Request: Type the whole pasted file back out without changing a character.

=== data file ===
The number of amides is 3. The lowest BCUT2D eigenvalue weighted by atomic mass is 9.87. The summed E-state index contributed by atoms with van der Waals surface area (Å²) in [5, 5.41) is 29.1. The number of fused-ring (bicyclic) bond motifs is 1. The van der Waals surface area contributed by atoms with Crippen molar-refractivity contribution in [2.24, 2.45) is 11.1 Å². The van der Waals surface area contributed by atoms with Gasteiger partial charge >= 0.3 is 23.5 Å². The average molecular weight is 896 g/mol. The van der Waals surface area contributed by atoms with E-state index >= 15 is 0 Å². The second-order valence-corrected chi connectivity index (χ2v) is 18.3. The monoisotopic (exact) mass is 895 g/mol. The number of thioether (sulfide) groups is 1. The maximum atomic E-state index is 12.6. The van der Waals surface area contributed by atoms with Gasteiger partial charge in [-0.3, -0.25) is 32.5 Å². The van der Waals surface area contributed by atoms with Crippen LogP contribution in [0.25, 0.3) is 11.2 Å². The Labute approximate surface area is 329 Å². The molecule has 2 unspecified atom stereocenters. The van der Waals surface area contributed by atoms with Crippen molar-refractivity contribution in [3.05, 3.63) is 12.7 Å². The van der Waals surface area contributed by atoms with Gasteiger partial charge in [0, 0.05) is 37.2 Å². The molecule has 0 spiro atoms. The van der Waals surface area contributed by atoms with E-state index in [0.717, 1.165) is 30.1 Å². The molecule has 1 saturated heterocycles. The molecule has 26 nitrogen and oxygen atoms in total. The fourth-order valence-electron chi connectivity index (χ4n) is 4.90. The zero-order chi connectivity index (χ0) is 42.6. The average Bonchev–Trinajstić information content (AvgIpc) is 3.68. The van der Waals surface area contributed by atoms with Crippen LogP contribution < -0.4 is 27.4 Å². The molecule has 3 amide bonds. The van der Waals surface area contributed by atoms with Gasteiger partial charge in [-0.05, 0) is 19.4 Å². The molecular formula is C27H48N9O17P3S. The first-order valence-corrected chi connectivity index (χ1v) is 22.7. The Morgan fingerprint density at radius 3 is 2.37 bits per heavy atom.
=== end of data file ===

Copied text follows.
The number of amides is 3. The lowest BCUT2D eigenvalue weighted by atomic mass is 9.87. The summed E-state index contributed by atoms with van der Waals surface area (Å²) in [5, 5.41) is 29.1. The number of fused-ring (bicyclic) bond motifs is 1. The van der Waals surface area contributed by atoms with Crippen molar-refractivity contribution in [2.24, 2.45) is 11.1 Å². The van der Waals surface area contributed by atoms with Gasteiger partial charge >= 0.3 is 23.5 Å². The average molecular weight is 896 g/mol. The van der Waals surface area contributed by atoms with E-state index >= 15 is 0 Å². The second-order valence-corrected chi connectivity index (χ2v) is 18.3. The monoisotopic (exact) mass is 895 g/mol. The number of thioether (sulfide) groups is 1. The maximum atomic E-state index is 12.6. The van der Waals surface area contributed by atoms with Gasteiger partial charge in [-0.3, -0.25) is 32.5 Å². The van der Waals surface area contributed by atoms with Crippen LogP contribution in [0.25, 0.3) is 11.2 Å². The Labute approximate surface area is 329 Å². The molecule has 2 unspecified atom stereocenters. The van der Waals surface area contributed by atoms with Crippen molar-refractivity contribution in [3.05, 3.63) is 12.7 Å². The van der Waals surface area contributed by atoms with Gasteiger partial charge in [0, 0.05) is 37.2 Å². The molecule has 0 spiro atoms. The van der Waals surface area contributed by atoms with E-state index in [0.717, 1.165) is 30.1 Å². The molecule has 1 saturated heterocycles. The molecule has 26 nitrogen and oxygen atoms in total. The fourth-order valence-electron chi connectivity index (χ4n) is 4.90. The zero-order chi connectivity index (χ0) is 42.6. The average Bonchev–Trinajstić information content (AvgIpc) is 3.68. The van der Waals surface area contributed by atoms with Crippen LogP contribution < -0.4 is 27.4 Å². The molecule has 3 amide bonds. The van der Waals surface area contributed by atoms with Gasteiger partial charge in [-0.05, 0) is 19.4 Å². The molecular formula is C27H48N9O17P3S. The first-order valence-corrected chi connectivity index (χ1v) is 22.7. The Morgan fingerprint density at radius 3 is 2.37 bits per heavy atom.